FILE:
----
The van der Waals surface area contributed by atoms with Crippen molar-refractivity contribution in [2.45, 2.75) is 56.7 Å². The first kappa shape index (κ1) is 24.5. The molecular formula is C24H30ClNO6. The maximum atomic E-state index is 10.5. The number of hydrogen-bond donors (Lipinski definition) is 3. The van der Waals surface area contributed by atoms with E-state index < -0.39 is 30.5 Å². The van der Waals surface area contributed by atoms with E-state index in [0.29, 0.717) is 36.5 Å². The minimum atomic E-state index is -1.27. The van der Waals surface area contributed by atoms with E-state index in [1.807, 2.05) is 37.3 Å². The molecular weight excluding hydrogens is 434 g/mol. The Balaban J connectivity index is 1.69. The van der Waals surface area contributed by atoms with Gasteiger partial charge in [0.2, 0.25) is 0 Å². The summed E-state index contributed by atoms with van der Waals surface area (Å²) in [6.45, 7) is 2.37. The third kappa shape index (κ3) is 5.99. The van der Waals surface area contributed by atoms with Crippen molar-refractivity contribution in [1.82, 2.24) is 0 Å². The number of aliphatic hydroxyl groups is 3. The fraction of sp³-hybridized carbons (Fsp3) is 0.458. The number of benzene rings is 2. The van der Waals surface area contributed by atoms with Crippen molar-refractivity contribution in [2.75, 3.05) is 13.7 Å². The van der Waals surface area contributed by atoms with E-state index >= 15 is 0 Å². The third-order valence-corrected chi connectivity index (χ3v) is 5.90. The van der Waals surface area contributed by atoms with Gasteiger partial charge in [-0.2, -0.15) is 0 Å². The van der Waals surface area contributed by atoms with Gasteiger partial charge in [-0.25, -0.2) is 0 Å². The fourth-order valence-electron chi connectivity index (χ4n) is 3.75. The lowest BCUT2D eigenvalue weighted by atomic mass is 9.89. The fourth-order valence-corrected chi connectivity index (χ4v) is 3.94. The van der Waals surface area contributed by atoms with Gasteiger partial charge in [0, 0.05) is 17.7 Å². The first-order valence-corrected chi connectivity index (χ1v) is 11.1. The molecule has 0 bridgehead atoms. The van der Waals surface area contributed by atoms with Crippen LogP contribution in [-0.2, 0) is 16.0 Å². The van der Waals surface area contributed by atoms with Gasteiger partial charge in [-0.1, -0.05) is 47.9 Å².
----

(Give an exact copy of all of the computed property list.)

The van der Waals surface area contributed by atoms with Crippen molar-refractivity contribution in [2.45, 2.75) is 56.7 Å². The first kappa shape index (κ1) is 24.5. The molecular formula is C24H30ClNO6. The maximum atomic E-state index is 10.5. The number of hydrogen-bond donors (Lipinski definition) is 3. The van der Waals surface area contributed by atoms with E-state index < -0.39 is 30.5 Å². The van der Waals surface area contributed by atoms with E-state index in [0.29, 0.717) is 36.5 Å². The minimum atomic E-state index is -1.27. The van der Waals surface area contributed by atoms with E-state index in [1.807, 2.05) is 37.3 Å². The molecular weight excluding hydrogens is 434 g/mol. The Balaban J connectivity index is 1.69. The van der Waals surface area contributed by atoms with Gasteiger partial charge in [0.2, 0.25) is 0 Å². The summed E-state index contributed by atoms with van der Waals surface area (Å²) in [6.45, 7) is 2.37. The third kappa shape index (κ3) is 5.99. The van der Waals surface area contributed by atoms with Crippen molar-refractivity contribution in [1.82, 2.24) is 0 Å². The number of aliphatic hydroxyl groups is 3. The fraction of sp³-hybridized carbons (Fsp3) is 0.458. The number of benzene rings is 2. The van der Waals surface area contributed by atoms with Crippen molar-refractivity contribution in [2.75, 3.05) is 13.7 Å². The van der Waals surface area contributed by atoms with E-state index >= 15 is 0 Å². The third-order valence-corrected chi connectivity index (χ3v) is 5.90. The van der Waals surface area contributed by atoms with Gasteiger partial charge in [-0.2, -0.15) is 0 Å². The van der Waals surface area contributed by atoms with Gasteiger partial charge in [-0.25, -0.2) is 0 Å². The fourth-order valence-electron chi connectivity index (χ4n) is 3.75. The lowest BCUT2D eigenvalue weighted by atomic mass is 9.89. The fourth-order valence-corrected chi connectivity index (χ4v) is 3.94. The van der Waals surface area contributed by atoms with Gasteiger partial charge in [0, 0.05) is 17.7 Å². The first-order valence-corrected chi connectivity index (χ1v) is 11.1. The molecule has 0 bridgehead atoms. The van der Waals surface area contributed by atoms with Crippen LogP contribution in [-0.2, 0) is 16.0 Å². The van der Waals surface area contributed by atoms with Gasteiger partial charge in [-0.1, -0.05) is 47.9 Å².